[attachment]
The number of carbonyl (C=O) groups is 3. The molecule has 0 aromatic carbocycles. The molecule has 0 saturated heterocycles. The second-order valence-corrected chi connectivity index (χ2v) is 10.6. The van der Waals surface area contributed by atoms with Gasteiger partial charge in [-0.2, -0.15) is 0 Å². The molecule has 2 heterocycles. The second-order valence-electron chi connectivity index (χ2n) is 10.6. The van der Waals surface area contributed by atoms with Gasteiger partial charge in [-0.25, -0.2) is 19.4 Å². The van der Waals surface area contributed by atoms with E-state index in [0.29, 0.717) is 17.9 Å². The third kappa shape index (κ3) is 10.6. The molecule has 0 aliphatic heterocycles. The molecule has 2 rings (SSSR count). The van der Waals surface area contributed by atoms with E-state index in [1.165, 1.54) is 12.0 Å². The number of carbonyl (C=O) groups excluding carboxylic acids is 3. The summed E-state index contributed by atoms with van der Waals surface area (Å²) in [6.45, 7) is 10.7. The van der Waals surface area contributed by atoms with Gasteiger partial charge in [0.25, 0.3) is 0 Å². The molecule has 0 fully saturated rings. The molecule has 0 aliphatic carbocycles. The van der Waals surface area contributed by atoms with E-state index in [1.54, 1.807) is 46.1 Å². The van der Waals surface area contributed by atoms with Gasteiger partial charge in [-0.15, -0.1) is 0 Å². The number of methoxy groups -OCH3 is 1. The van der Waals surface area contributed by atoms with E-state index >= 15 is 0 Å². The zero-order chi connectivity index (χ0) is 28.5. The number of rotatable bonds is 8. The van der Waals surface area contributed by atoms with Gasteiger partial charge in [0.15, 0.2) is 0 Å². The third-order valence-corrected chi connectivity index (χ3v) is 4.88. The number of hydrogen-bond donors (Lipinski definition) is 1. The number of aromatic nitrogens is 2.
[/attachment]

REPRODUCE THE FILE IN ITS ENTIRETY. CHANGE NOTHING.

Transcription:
The number of carbonyl (C=O) groups is 3. The molecule has 0 aromatic carbocycles. The molecule has 0 saturated heterocycles. The second-order valence-corrected chi connectivity index (χ2v) is 10.6. The van der Waals surface area contributed by atoms with Gasteiger partial charge in [-0.2, -0.15) is 0 Å². The molecule has 2 heterocycles. The second-order valence-electron chi connectivity index (χ2n) is 10.6. The van der Waals surface area contributed by atoms with Gasteiger partial charge in [-0.25, -0.2) is 19.4 Å². The van der Waals surface area contributed by atoms with E-state index in [0.29, 0.717) is 17.9 Å². The third kappa shape index (κ3) is 10.6. The molecule has 0 aliphatic heterocycles. The molecule has 2 rings (SSSR count). The van der Waals surface area contributed by atoms with E-state index in [1.165, 1.54) is 12.0 Å². The number of carbonyl (C=O) groups excluding carboxylic acids is 3. The summed E-state index contributed by atoms with van der Waals surface area (Å²) in [6.45, 7) is 10.7. The van der Waals surface area contributed by atoms with Gasteiger partial charge in [0.25, 0.3) is 0 Å². The molecule has 0 fully saturated rings. The molecule has 0 aliphatic carbocycles. The van der Waals surface area contributed by atoms with E-state index in [1.54, 1.807) is 46.1 Å². The van der Waals surface area contributed by atoms with Gasteiger partial charge in [-0.15, -0.1) is 0 Å². The number of methoxy groups -OCH3 is 1. The van der Waals surface area contributed by atoms with E-state index >= 15 is 0 Å². The zero-order chi connectivity index (χ0) is 28.5. The number of rotatable bonds is 8. The van der Waals surface area contributed by atoms with Gasteiger partial charge in [0.15, 0.2) is 0 Å². The third-order valence-corrected chi connectivity index (χ3v) is 4.88. The number of hydrogen-bond donors (Lipinski definition) is 1. The number of aromatic nitrogens is 2.